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To Bundle or Not to Bundle?

Dec 3

Written by:
12/3/2012 2:30 PM  RssIcon

A recent article posted to one of my LinkedIn groups generated a heated discussion. The article, titled Rotten Fruit: Why Picking Low-Hanging Fruit Hurts Efficiency and How to Fix the Problem, suggests that companies often complete easy, high-return efficiency projects such as lighting retrofits, but stop there. They do not proceed with more expensive retrofits that would also save a lot of energy but are not as quick to return their investment. The author, Auden Schendler, argues that companies should bundle efficiency projects with the highest and fastest returns with those that have lower or slower returns in order to get more projects approved and completed.

The responses to the article from members of the Energy Efficiency Professionals LinkedIn group were varied. Some agreed that bundling is an effective strategy, while others disagreed stating that companies should go for the “low-hanging fruit” first, and then continue looking for and implementing additional projects that make economic sense. What follows is a summary of the pros and cons of bundling energy efficiency projects as discussed by the group.

Pros of Bundling Efficiency Projects:

  1. Bundling makes projects with a lower/slower financial return more attractive because it combines them with higher/faster return projects so that the total return is more palatable to executives.
  2. Bundling can help companies reach their carbon reduction goals faster by combining “deep” efficiency projects such as replacing boilers and furnaces with lighting retrofits.
  3. Bundling will help companies justify energy projects even if the price of energy stays low. (Many argue that companies will not significantly invest in energy efficiency retrofits until the price of energy is much higher—or until a carbon tax is implemented.)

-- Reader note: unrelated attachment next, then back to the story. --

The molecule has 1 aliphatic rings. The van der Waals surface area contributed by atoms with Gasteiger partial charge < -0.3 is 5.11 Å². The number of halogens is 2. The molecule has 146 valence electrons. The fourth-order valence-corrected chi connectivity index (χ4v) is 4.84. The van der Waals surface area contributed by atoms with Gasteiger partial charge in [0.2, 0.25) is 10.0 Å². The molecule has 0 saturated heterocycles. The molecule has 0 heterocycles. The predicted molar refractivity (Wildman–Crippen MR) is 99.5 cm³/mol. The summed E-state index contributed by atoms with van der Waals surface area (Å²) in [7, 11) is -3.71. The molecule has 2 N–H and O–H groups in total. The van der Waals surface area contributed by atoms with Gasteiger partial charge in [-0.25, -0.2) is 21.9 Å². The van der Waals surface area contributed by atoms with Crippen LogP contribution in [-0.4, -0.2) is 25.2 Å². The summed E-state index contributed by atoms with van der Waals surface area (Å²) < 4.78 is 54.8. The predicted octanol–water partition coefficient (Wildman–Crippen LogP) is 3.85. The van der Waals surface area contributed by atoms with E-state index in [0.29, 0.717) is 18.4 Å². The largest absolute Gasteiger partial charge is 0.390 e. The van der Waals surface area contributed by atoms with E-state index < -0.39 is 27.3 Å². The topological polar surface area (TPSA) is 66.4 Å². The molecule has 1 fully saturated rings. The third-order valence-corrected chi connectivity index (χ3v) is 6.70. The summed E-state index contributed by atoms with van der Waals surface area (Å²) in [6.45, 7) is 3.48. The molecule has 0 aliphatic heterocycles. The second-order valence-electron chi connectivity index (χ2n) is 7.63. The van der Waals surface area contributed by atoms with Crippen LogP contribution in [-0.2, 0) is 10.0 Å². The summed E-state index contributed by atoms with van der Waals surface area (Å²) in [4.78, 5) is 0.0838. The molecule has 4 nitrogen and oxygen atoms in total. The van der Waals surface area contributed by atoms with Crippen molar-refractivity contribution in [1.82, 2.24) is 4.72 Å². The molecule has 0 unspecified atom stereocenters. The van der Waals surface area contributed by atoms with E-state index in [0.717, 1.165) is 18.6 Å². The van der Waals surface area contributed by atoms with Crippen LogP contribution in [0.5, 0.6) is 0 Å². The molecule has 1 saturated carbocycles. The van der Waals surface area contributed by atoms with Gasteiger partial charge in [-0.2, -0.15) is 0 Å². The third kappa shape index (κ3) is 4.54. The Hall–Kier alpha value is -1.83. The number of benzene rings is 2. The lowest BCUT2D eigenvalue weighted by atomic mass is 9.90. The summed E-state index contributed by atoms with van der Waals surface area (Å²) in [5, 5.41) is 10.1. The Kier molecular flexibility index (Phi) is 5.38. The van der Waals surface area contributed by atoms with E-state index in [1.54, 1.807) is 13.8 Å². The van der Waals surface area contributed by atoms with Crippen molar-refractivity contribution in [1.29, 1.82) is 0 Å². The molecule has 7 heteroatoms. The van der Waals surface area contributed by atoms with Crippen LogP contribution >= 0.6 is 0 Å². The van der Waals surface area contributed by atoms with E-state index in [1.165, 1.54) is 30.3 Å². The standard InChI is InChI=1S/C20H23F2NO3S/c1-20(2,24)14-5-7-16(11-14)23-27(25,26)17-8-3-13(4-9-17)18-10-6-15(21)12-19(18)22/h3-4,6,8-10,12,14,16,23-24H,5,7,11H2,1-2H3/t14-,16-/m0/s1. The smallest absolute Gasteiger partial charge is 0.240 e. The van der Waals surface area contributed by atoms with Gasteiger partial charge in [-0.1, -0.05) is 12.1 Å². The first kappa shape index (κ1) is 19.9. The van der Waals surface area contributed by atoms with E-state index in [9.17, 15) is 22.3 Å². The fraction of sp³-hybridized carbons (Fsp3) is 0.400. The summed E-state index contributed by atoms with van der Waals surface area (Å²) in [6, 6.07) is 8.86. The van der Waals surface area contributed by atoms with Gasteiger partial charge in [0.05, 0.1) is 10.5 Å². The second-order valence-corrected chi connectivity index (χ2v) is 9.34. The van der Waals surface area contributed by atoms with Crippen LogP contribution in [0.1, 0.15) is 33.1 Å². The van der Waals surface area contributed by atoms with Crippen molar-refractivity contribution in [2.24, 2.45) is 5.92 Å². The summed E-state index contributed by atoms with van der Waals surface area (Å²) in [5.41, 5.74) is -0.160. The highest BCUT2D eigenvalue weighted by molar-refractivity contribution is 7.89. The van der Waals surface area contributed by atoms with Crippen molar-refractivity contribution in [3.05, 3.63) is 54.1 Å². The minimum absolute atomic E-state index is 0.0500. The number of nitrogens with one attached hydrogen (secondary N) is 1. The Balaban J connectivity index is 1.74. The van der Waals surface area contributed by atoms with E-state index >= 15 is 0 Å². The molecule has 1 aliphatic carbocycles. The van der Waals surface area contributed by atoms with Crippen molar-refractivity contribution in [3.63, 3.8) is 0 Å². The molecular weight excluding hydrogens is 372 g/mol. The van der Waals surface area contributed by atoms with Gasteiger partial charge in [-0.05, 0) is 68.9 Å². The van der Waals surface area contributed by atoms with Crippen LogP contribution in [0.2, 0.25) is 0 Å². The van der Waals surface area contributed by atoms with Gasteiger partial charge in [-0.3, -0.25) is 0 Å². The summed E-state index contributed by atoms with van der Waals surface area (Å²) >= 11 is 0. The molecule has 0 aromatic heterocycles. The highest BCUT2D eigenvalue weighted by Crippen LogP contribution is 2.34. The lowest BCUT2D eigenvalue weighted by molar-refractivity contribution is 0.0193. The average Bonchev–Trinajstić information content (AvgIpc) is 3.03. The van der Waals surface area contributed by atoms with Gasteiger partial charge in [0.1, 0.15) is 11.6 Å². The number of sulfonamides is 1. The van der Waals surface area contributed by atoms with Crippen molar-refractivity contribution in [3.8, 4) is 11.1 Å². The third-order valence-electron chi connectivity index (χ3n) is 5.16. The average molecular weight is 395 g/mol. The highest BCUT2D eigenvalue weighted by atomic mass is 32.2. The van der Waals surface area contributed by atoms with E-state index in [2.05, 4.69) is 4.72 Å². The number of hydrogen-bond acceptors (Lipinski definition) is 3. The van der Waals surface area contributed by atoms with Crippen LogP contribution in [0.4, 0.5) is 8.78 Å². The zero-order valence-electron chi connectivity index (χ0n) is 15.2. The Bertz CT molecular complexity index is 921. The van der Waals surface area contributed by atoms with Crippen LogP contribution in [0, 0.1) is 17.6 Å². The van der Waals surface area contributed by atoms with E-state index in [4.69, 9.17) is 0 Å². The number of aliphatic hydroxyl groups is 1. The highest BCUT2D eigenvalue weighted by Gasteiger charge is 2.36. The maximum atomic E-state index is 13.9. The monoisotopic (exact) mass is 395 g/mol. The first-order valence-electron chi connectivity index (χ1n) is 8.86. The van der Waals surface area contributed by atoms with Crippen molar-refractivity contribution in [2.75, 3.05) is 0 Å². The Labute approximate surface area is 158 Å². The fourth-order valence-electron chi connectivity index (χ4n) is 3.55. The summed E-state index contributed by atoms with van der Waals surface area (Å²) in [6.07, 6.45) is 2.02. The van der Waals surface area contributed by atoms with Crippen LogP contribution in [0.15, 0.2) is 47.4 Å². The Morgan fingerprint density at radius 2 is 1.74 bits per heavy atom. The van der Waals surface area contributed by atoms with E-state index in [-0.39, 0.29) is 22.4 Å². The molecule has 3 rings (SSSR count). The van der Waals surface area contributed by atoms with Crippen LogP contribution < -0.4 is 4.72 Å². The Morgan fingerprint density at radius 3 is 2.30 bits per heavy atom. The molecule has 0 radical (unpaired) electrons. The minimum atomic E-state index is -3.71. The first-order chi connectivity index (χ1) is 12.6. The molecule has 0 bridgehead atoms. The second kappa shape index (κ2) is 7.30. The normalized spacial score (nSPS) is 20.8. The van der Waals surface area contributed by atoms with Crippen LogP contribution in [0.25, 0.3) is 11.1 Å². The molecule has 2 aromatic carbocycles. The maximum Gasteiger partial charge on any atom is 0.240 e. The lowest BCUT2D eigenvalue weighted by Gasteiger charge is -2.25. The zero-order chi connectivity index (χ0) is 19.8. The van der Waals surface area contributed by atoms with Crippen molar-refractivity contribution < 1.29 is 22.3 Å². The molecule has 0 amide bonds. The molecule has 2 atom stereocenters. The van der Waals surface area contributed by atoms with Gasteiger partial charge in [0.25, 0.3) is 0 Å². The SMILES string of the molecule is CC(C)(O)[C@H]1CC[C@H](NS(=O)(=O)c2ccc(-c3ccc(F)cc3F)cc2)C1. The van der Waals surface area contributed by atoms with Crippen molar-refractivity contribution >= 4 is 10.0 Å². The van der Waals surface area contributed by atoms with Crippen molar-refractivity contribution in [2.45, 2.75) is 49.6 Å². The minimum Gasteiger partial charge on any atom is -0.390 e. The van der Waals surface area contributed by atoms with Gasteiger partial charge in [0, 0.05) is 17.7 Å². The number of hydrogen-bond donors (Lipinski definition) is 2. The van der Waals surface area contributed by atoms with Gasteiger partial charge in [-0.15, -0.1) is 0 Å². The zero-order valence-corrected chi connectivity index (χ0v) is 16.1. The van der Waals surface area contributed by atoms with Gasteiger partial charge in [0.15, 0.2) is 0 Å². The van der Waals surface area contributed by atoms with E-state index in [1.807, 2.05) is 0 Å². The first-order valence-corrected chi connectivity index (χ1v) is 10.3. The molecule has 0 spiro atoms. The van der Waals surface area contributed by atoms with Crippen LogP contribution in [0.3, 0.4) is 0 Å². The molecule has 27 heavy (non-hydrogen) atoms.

4. New financing options such as on-bill financing and Property Assessed Clean Energy (PACE) programs make bundling more attractive. Many of these programs require quite a bit of paperwork that might be too much for a small project, but worth it for a bundle of several projects.

Cons of Bundling Efficiency Projects:

  1. If companies complete high/fast return projects first, they can use the returns from those projects to fund additional energy efficiency projects.
  2. Bundling can have poor return on investment results if the energy consultant is motivated by selling highly marked up equipment. If bundling, companies should be careful to separate oversight of the project from equipment purchases.
  3. Bundling can result in funding projects with a negative net present value (NPV) or internal rate of return (IRR), when that money could be better used elsewhere.
  4. Bundling can cause the delay of high/fast return projects until the whole package of projects can be completed, resulting in unnecessary waste.
As several people pointed out in this discussion, the argument about bundling is moot in many cases because many companies have already plucked the low-hanging fruit. They have already completed the easy, high/fast return retrofits. For those companies, the question is will they continue to look for and implement additional energy efficiency projects that take longer to recoup their investment? Or will they pat themselves on the back and put energy efficiency on the back burner?

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